Conflicts of interest None declared.
The role of mast cells in atopy: what can we learn from canine models? A thorough review of the biology of mast cells in canine and human systems
Version of Record online: 24 AUG 2006
British Journal of Dermatology
Volume 155, Issue 6, pages 1109–1123, December 2006
How to Cite
De Mora, F., Puigdemont, A. and Torres, R. (2006), The role of mast cells in atopy: what can we learn from canine models? A thorough review of the biology of mast cells in canine and human systems. British Journal of Dermatology, 155: 1109–1123. doi: 10.1111/j.1365-2133.2006.07494.x
- Issue online: 24 AUG 2006
- Version of Record online: 24 AUG 2006
- Accepted for publication 25 May 2006
- mast cells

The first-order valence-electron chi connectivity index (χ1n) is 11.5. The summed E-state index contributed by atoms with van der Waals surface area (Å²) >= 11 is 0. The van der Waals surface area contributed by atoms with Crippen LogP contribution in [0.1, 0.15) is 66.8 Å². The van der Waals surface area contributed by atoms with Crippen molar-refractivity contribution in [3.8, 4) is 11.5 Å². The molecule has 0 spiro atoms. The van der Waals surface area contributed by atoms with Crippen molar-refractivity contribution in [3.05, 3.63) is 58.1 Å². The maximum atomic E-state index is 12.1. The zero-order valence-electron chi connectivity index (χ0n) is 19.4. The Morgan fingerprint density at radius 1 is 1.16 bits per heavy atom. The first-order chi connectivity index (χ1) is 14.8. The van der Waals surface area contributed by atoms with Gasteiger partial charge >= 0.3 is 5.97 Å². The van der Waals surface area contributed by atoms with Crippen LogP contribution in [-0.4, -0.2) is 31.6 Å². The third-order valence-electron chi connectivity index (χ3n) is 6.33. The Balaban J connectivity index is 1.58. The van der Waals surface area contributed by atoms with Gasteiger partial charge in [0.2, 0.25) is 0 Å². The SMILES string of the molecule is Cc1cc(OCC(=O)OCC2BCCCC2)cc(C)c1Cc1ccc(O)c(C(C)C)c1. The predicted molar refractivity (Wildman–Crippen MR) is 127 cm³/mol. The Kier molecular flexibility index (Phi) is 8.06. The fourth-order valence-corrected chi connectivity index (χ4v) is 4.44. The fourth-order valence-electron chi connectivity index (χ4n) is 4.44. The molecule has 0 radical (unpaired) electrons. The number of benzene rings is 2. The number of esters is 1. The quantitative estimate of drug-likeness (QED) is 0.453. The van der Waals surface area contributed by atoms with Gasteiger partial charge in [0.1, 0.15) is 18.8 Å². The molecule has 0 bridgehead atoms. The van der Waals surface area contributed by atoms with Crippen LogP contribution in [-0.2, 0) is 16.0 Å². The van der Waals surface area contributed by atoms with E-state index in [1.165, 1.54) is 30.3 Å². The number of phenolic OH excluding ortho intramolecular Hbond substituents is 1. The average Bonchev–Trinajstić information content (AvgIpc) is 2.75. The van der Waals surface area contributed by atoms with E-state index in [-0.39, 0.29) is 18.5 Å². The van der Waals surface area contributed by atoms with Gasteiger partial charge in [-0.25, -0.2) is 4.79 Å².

Mast cell research has largely focused on the role of these cells in the early phase of allergic reactions. However, their involvement may well extend beyond this stage, and even reach across nonallergic conditions. Mast cells from different sources have helped advance our knowledge of their biology. Although in vitro and in vivo research in this area has mainly focused on humans, such studies are limited by the extent to which cells from certain human tissues and/or human patients can be collected or studied. While rodents also provide valuable models with which to further our understanding of the behaviour of mast cells and their contribution to allergy, reported differences between human and murine mast cells, and, in some instances, the limitations of in vivo rodent models of mast cell-mediated allergic conditions, preclude their use. In this review, we introduce a relatively unknown mast cell population, that of the dog. Canine mast cells display many phenotypic and functional similarities with their human counterparts, and dogs develop spontaneous and induced allergic diseases that share clinical and pathophysiological features with the human condition. Therefore, the use of canine cells can shed light on the general role of mast cells, particularly in relation to allergic diseases given the potential of in vivo dog models within this field. Here we provide a detailed review of the data reported from in vitro and in vivo studies of canine mast cells, and compare them with results obtained in human systems. We also highlight direct evidence of the mast cell contribution to canine atopy. We conclude that the dog offers useful in vitro and in vivo models in which to investigate mast cell behaviour, and that its use should be considered when undertaking studies aimed either at elucidating the role of mast cells in health and disease, or at prescreening novel therapies prior to entry into man.